U.S. dollar strength seemingly undercut crop prices Wednesday.

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Corn futures reportedly dropped Wednesday morning in response to persistent U.S. dollar strength and profit-taking by those with previously established long positions. The rising greenback tends to make U.S. goods more expensive for foreign buyers. The weekly report from the Energy Information Administration (EIA) did not help the bullish cause, since it showed ethanol activity had recently slowed significantly. May corn fell 9.0 cents to $705.25/bushel around midsession Wednesday, while December lost 5.75 cents to $5.515.

Soybean futures also fell sharply Wednesday morning, with traders again blaming dollar strength and profit-taking in the wake of recent gains. The market may have been hurt by recent talk of slowing Chinese buying as well. The breakdown may have included a technical component, especially after the most-active May contract fell below its 10-day moving average. May soybeans had fallen 25.25 cents to $14.435/bushel late Wednesday morning, while May soyoil dipped 0.66 cents to 49.32 cents/pound, and May meal dove $7.7 to $428.5/ton.

Wheat futures were seemingly dragged downward by corn and soybeans Wednesday. However, the modest degree of those losses was rather impressive, particularly when viewed within the context of recent losses. Indeed, given the recent firmness exhibited by the wheat markets, it would be easy to assume the market has found equilibrium around current levels. May CBOT wheat futures slipped 0.75 cents to $7.0275/bushel as lunchtime loomed Wednesday, while May KCBT wheat edged 1.0 cent lower to $7.3425, and May MGE futures lost 4.5 cent to $7.87.

Cattle futures rose in anticipation of short-term cash and wholesale strength Wednesday morning. Cutout values rose modestly Tuesday and might continue doing so through the middle of next week, when grocers will probably have completed the bulk of their purchases for early-April features. The resulting improvement in their margins could cause beef packers to pay up for fed cattle through mid-March. April cattle rallied 0.67 cents to 129.37 cents/pound in late Wednesday morning action, while August edged upward 0.17 cents to 125.45. Meanwhile, April feeder cattle jumped 1.00 cent to 143.20 cents/pound, and August advanced 1.10 cents to 152.32.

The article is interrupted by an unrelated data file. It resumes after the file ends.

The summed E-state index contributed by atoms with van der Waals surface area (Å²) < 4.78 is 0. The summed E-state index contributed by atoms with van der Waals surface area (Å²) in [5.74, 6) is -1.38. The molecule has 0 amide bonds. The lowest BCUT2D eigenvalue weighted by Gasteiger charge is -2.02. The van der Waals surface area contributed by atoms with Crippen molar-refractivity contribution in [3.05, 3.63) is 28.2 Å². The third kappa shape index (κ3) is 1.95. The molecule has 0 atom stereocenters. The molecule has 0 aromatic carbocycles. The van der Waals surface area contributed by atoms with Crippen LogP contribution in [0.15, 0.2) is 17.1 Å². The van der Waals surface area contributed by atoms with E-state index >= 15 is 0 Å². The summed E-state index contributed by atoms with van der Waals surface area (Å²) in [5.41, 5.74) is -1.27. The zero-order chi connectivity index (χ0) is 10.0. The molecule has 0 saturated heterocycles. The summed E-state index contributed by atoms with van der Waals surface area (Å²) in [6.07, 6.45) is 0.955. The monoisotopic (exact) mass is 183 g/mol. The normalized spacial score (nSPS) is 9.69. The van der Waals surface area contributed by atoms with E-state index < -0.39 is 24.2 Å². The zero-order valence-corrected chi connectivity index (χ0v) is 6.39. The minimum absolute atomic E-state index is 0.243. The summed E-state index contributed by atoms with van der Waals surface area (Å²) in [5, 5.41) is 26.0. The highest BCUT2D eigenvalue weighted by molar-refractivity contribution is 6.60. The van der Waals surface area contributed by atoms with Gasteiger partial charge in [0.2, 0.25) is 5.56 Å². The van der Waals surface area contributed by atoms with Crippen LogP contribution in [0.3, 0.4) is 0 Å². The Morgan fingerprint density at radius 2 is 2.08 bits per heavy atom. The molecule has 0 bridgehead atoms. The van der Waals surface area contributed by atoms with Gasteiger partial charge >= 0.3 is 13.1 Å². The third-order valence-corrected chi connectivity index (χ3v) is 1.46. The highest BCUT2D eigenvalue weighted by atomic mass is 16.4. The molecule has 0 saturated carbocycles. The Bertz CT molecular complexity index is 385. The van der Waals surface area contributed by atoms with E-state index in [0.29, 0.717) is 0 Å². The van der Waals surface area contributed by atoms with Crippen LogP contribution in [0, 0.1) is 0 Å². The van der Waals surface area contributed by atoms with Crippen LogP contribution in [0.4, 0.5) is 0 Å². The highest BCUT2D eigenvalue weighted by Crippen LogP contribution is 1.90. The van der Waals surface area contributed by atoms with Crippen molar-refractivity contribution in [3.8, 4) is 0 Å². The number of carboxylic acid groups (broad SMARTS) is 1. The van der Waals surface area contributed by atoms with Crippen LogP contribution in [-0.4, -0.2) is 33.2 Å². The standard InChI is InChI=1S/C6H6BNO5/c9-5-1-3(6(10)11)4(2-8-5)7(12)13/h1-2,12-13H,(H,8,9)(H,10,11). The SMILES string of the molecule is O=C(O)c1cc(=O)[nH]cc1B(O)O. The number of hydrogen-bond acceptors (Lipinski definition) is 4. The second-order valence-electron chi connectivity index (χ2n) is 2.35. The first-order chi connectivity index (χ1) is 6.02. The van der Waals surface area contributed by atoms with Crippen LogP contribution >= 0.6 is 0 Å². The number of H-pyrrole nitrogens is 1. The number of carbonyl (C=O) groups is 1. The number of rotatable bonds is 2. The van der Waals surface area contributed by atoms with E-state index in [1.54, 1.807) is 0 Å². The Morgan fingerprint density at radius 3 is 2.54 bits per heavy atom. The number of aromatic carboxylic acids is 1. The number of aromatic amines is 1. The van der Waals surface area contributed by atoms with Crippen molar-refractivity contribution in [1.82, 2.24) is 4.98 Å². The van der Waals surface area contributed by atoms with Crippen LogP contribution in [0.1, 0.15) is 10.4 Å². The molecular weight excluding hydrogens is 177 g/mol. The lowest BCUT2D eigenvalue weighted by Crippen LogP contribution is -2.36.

Slipping hog futures Wednesday morning apparently illustrated industry pessimism about the short-term outlook. Country markets were called firm in early trading, but the industry is rather clearly suspicious of their ability to sustain gains during the balance of March. The fact that the CME lean hog index will probably slip 0.01 cent to 77.49 cents/pound tomorrow, which almost four cents discount to the April contract price is not encouraging either. April hogs slid 0.12 cents to 81.32 cents/pound around lunchtime Wednesday, while June skidded 0.65 cents to 90.40.



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